The touchdown task for June is to perform a quick and dirty check of your ongoing external vulnerability assessment. By now, you should have your Internet facing systems assessed each month, with weekly or daily checks applied to critical systems. If you aren’t having your systems assessed for vulnerabilities in an ongoing manner, get that process started. MSI can assist you with this, of course.
But, the task for June is to check and make sure that ALL of your public Internet facing systems, interfaces and devices are being assessed. Sometimes new systems might get added to the public IP space without making it into your assessment plan. Take an hour and check to make sure all the devices you know of are covered by the assessment. Do some quick ping/port scanning to make sure you are getting coverage and nothing has snuck in that is being missed. Give your assessment process a quick review and make sure that it is running on the proper IP spaces or lists and that the reports are as you expect.
Until next month, stay safe out there!
The touchdown task for May is a quick and dirty egress filtering audit. Take a look at your firewalls and make sure they are performing egress filtering (you do this, right? If not, make it happen now ~ it’s the single most effective defense against bot-nets). Once you know egress is in place, give a once over to the firewall rules that enforce it. Make sure they are effective at blocking arbitrary ports, outbound SSH, outbound VPN connections, etc. Verify that any exposed egress ports are to specific IPs or ranges. If you find any short comings, fix them.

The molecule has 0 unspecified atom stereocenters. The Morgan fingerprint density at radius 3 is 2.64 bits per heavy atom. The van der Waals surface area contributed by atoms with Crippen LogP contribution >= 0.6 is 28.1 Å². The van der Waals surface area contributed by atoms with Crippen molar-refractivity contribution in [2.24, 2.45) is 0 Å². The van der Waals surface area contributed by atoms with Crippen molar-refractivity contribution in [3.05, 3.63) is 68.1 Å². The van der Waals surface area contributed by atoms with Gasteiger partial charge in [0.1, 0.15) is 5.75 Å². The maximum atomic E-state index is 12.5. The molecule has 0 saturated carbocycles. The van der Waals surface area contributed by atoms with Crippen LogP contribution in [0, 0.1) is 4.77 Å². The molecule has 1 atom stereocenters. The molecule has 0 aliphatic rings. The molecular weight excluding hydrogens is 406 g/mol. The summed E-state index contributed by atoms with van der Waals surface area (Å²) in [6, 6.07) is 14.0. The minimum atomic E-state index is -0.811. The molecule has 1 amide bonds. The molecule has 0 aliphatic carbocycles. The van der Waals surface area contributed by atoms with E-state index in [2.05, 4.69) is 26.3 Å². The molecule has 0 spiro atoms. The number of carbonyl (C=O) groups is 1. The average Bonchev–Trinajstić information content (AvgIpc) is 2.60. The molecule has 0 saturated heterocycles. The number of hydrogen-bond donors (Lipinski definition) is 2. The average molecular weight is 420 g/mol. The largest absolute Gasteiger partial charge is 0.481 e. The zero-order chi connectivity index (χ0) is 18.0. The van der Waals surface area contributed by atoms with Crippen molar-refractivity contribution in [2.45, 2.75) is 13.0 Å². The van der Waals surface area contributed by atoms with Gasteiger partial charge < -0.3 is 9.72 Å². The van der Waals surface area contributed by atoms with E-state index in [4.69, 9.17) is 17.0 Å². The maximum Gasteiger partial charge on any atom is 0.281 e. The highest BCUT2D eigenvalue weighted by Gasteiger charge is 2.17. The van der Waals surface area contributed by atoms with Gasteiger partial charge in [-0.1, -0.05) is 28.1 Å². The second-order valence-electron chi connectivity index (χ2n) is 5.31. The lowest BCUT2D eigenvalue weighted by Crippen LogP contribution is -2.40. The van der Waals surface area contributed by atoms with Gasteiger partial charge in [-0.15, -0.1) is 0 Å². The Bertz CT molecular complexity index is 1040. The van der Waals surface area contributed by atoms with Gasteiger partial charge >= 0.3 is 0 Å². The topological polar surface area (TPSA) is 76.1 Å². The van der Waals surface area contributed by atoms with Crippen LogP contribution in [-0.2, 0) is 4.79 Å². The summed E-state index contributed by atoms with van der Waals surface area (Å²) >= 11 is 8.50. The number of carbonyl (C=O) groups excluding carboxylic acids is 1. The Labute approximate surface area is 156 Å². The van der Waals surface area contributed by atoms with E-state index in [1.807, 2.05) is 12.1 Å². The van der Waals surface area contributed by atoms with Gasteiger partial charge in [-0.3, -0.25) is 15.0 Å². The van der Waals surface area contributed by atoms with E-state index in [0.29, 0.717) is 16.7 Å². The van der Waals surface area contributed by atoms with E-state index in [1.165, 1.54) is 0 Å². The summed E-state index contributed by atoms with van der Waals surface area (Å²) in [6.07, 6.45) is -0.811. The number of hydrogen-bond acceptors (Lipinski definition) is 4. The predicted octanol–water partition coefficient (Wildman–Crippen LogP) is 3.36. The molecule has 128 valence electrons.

Also take a look and make sure that violations of the firewall rules are being alerted on, so your team can investigate those alerts as potential infection sites.
Lastly, check to make sure that you have egress controls for outbound web traffic. You should be using an egress proxy for all HTTP and HTTPS traffic. Yes, you should be terminating SSL and watching that traffic for signs of infection or exfiltration of sensitive data. Take a few moments and make sure you have visibility into the web traffic of your users. If not, take that as an immediate project.
That’s it. This review should take a couple of hours or so to complete. But, the insights and security enhancements it can bring are HUGE.
Until next month, thanks for reading and run for the goal line!
April’s touchdown task for the month is a suggestion to update your contact list that you should have included in your incident response policy.
A few minutes now to make sure the right people are in the list and that their contact information is current could pay off largely down the road. It might also be a good time to check to make sure your contact process has been updated to include SMS/texting, Skype and/or other supported technologies that may have not been around when your policy was last updated.
This month’s Touchdown Task is to help you with detection and response. For March, we suggest you do a quick controls review on your firewall logs. Here’s some questions to begin with:
- Are you tracking the proper amount of data?
- Are the logs archived properly?
- Do you have IP addresses instead of DNS names in the logs?
- Are the time and date settings on the logs correct?
- Is everything working as expected?
Undertaking a different quick and dirty Touchdown Task each month helps increase vigilance without huge amounts of impact on schedules and resources. Thanks for reading!